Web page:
Sun protection is a fashion statement too with ray-blocking fabrics


When it comes to sunscreen, applying more is more. And with rash guards and surf wear riding fashion’s trend wave, the same could be said about the latest swimwear, which is stylish yet smartly covered up. Designed in protective fabrics constructed with denser weaves or coated with ultraviolet-shielding dyes or sunscreens that claim to block up to 98% of UV rays, this beachwear with built-in sunblock adds a bonus buffer.

Similar to an SPF (sun protection factor) rating for sunscreen, a UPF (ultraviolet protection factor) rating for fabric measures protection from both UVA and UVB rays.

After repeat washings and wearings, UPF fabrics will stretch out and their sun-protective coatings will disintegrate, gradually rendering any UV-blocking capacities ineffective. So while the new, more covered swim styles in UPF fabrics offer an extra layer of sun protection, the emphasis is on “extra,” so don’t leave home without sunscreen.


“It is better than nothing, but, in a sense, [it creates] a false sense of security because unless it’s a bathing suit shaped like a burka, it’s not going to do you any good because of the areas that are exposed,” says Beverly Hills dermatologist Harold Lancer, who counts Victoria Beckham and Kim Kardashian among his clients. “Sunscreen use, literally from head to toe, even before putting on swimwear, is far more important than any fabric.”

Skin cancer is the most prevalent form of cancer in the United States, affecting 1 in 5 Americans, according to the Skin Cancer Foundation, and 90% of the visible signs of skin aging are attributed to sun exposure. Lancer says those signs include ruddy skin, enlarged pores, dilated capillaries and irregular pigmentation.

What’s critical, he says, is to apply a sunscreen with “broad spectrum” on the label, meaning it blocks both UVA and UVB rays, to the skin’s entire surface, even ears and parts in the hair; a lotion rather than a spray ensures more even coverage. He notes that an SPF 30 is adequate for most skin types, as body temperature causes any level of SPF to break down, and regular reapplication is crucial — every couple of hours when outdoors, about every hour when active outdoors or in water and two or three times per day when indoors.

An infant’s more fragile skin is particularly sensitive to sun damage — Lancer says that infants younger than 6 months shouldn’t be in the sun — so babies require maximum coverage. Crewcuts offers stylish baby rash guards (some to match Mommy’s) in UPF 50 nylon/Lycra spandex fabric to fit sizes 0-24 months, $32 at

Since sun damage is cumulative, it is paramount to teach kids early about the importance of taking cover from the sun; last year, J. Crew began offering UPF-labeled pieces. Crewcuts boys’ neon baseball-style rash guard, $39.50 in UPF 50 polyester/spandex fabric at

Five-year-old company Glamourpuss NYC, created by Gigi Mortimer and Courtney Moss, who both had worked for luxury fashion brands, includes stylish sportswear for beach or street. Color-block Bond Girl swim tunic in quick-dry UPF 50+ Lycra Sport fabric, $185 at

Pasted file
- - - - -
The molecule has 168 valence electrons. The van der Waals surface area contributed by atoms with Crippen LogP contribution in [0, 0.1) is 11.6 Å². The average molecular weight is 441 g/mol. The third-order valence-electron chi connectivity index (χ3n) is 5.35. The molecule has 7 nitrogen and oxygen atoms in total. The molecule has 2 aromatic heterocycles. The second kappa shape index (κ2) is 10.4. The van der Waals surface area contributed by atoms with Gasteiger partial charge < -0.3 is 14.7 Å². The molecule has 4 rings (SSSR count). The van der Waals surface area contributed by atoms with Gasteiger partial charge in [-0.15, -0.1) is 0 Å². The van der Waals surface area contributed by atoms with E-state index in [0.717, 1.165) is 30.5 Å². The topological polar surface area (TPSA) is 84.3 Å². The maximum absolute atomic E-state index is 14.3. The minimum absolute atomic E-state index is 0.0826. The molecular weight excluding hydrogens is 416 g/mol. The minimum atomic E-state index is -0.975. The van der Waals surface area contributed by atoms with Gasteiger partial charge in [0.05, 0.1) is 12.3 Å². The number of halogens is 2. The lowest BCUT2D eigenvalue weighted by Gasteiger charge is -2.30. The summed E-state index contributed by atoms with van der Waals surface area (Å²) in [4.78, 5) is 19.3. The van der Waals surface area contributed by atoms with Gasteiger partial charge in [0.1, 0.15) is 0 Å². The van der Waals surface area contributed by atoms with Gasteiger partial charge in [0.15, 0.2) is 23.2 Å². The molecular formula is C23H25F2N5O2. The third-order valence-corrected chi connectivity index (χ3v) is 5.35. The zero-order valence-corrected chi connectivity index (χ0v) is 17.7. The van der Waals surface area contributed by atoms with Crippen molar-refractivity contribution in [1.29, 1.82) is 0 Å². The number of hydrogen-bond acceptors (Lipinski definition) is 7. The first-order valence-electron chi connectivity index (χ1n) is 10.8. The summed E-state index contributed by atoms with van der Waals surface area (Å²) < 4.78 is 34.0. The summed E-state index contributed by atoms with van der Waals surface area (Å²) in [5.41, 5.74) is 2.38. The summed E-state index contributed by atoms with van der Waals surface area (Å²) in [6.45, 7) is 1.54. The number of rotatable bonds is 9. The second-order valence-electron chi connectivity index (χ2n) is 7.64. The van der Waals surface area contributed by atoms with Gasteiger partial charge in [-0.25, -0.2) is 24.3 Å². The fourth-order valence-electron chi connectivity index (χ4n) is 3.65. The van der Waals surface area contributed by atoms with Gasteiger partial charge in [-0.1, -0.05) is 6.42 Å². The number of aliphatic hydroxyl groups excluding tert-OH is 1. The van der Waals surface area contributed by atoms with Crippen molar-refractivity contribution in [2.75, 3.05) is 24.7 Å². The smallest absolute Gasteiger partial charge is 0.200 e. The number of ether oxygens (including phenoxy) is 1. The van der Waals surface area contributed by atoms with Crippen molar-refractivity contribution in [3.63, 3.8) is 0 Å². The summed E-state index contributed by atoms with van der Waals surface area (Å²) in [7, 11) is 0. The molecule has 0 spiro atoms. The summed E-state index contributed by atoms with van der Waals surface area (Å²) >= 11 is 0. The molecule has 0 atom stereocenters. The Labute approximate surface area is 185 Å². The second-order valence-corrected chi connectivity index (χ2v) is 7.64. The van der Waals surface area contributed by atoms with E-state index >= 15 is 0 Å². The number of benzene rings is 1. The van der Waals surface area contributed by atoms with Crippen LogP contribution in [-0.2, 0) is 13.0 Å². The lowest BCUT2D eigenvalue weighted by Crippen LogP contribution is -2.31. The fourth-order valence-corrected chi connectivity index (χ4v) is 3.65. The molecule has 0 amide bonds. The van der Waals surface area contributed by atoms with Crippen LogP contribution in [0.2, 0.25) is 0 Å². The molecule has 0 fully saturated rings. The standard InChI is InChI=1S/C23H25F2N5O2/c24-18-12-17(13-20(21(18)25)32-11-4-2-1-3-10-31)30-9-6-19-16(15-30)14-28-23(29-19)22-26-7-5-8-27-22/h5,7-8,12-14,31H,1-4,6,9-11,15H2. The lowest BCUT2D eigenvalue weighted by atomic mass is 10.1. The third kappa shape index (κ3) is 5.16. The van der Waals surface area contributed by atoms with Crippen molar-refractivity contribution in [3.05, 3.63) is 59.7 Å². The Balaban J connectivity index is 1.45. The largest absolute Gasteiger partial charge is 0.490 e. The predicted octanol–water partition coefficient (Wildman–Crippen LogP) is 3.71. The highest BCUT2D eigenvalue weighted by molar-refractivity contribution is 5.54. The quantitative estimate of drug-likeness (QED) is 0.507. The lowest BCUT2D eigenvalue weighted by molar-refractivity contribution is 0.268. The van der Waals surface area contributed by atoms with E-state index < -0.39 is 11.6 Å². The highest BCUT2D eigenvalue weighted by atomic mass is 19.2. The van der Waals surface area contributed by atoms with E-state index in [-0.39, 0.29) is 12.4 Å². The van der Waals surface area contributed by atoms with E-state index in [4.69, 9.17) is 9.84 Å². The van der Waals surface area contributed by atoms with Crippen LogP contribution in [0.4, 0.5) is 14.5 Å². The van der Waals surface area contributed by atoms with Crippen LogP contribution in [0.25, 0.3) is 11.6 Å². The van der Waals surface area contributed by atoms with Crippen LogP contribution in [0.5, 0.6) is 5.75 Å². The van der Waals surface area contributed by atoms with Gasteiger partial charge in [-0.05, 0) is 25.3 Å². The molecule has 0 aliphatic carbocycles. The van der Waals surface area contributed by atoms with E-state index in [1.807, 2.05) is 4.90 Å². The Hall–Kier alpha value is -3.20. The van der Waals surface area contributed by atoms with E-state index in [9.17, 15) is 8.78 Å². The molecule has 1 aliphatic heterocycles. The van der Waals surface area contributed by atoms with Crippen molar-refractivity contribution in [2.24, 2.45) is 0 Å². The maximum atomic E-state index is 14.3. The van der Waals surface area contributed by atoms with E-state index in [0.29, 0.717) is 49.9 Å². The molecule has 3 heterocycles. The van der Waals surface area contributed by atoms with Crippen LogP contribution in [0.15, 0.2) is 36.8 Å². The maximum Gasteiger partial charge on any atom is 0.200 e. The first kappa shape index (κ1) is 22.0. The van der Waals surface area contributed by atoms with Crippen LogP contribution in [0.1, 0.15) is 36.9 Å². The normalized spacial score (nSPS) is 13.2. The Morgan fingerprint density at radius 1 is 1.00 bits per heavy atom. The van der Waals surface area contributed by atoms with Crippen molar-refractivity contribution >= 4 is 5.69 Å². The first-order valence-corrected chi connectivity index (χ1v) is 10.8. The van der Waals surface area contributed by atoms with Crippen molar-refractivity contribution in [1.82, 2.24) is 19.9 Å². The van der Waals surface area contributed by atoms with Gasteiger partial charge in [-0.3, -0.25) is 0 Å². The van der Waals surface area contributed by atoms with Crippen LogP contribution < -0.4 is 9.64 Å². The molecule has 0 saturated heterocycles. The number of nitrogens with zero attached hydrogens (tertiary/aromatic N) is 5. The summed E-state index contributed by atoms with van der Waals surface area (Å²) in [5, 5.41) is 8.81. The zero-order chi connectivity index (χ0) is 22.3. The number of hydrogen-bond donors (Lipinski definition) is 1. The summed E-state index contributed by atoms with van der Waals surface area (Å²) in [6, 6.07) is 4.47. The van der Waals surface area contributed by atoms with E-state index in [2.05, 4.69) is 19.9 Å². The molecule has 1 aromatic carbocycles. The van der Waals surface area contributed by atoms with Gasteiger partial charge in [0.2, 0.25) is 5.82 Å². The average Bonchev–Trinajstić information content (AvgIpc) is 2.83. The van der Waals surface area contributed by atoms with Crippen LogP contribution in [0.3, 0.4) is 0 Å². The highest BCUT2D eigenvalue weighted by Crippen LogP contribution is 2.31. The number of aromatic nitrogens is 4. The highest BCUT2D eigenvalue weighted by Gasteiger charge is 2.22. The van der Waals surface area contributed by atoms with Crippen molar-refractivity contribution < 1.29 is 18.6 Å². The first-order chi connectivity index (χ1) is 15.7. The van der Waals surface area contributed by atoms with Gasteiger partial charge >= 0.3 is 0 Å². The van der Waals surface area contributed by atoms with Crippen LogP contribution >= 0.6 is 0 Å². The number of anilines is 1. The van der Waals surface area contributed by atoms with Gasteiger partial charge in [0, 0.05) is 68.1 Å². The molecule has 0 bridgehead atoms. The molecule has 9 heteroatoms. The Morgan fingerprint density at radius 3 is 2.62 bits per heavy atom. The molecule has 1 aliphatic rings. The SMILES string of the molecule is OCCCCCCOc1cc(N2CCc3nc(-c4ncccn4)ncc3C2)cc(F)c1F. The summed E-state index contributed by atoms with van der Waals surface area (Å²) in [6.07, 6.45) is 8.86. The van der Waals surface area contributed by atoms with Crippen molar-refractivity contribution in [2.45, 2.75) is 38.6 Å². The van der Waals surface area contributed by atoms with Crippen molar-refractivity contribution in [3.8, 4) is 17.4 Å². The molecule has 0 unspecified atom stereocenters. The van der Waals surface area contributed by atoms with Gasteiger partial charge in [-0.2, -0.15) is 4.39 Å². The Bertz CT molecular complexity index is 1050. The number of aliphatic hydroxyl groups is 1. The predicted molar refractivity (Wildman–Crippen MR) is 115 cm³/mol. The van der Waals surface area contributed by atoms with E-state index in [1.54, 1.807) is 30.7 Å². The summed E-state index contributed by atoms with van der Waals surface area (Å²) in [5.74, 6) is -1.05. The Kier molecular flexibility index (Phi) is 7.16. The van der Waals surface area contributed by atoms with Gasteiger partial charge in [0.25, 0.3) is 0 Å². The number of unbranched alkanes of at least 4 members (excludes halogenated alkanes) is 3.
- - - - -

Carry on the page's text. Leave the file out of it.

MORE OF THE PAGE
Los Angeles photographer Gray Malin has partnered with Dallas-based sun protective clothing company Cover to produce this limited-edition swimsuit. Gray Malin x Cover long-sleeved swimsuit in UPF 50+ Protec Swim Jersey fabric, $325 at or

Pair one of the latest swim T-shirts with any swimsuit bottom to create a chic, alternative two-piece suit. Cover scallop-cut Swim T in UPF 50+ Protec Swim Jersey fabric, $110 at

The sun-protective fabric created by Glamourpuss NYC is sustainable, made of recycled yarn; Zuma beach short fast-drying in UPF 50+ Lycra Sport fabric, $125 at or Just Denise in Hermosa Beach, (310) 376-5702.

Crafted of a durable UPF 50+ Supplex nylon fabric with drainable mesh pockets, these L.L. Bean swim and sport shorts in a preppy lobster-embellished stripe print are ready for adventure, $29.95 at

Three-year-old company Mott 50 offers sun-protective rash guards, swim dresses, activewear and relaxed sportswear essentials; Sonja swim tunic with adjustable ruched sides in UPF 50 nylon/spandex fabric, $115 at

Mott 50 donates a percentage of its proceeds to melanoma research and sun safety education for kids; Madeline rash guard in UPF 50 nylon/spandex fabric, $95 at


Land’s End rash guard swim sets for girls offer a fashionable way to increase sun protection; rash guard and swim skirt set in quick-dry UPF 50 nylon/spandex fabric, $17.99 at

Swap out Dad’s T-shirt for a lightweight UV-screening swim shirt that he can wear in or out of the water; Land’s End men’s striped rash guard in quick-dry UPF 50 nylon/spandex fabric, $29.99 at

Founded by melanoma survivor Melissa Papock, Cabana Life offers stylish sun-protective swimwear, cover-ups and accessories for the whole family; reversible Punch swim hat in UPF 50+ nylon-spandex fabric for babies and kids, 6 months-2T, $26 at